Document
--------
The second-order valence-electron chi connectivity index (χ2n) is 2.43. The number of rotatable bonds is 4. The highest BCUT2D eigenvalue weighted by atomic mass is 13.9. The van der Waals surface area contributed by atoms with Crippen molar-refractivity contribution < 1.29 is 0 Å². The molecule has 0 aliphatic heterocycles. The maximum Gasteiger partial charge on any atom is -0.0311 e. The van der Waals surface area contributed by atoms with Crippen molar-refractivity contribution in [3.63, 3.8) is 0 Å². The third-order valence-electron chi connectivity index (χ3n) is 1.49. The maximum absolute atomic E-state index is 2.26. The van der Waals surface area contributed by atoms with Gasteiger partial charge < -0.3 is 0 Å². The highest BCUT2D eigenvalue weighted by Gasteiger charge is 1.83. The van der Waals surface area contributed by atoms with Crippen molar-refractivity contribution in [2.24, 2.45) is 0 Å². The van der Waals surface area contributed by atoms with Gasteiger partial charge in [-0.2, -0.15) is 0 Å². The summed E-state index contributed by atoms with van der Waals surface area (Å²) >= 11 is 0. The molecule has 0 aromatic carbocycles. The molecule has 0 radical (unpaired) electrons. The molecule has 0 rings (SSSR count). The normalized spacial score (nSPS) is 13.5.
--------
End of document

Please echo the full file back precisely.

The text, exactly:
The second-order valence-electron chi connectivity index (χ2n) is 2.43. The number of rotatable bonds is 4. The highest BCUT2D eigenvalue weighted by atomic mass is 13.9. The van der Waals surface area contributed by atoms with Crippen molar-refractivity contribution < 1.29 is 0 Å². The molecule has 0 aliphatic heterocycles. The maximum Gasteiger partial charge on any atom is -0.0311 e. The van der Waals surface area contributed by atoms with Crippen molar-refractivity contribution in [3.63, 3.8) is 0 Å². The third-order valence-electron chi connectivity index (χ3n) is 1.49. The maximum absolute atomic E-state index is 2.26. The van der Waals surface area contributed by atoms with Gasteiger partial charge < -0.3 is 0 Å². The highest BCUT2D eigenvalue weighted by Gasteiger charge is 1.83. The van der Waals surface area contributed by atoms with Crippen molar-refractivity contribution in [2.24, 2.45) is 0 Å². The van der Waals surface area contributed by atoms with Gasteiger partial charge in [-0.2, -0.15) is 0 Å². The summed E-state index contributed by atoms with van der Waals surface area (Å²) >= 11 is 0. The molecule has 0 aromatic carbocycles. The molecule has 0 radical (unpaired) electrons. The molecule has 0 rings (SSSR count). The normalized spacial score (nSPS) is 13.5.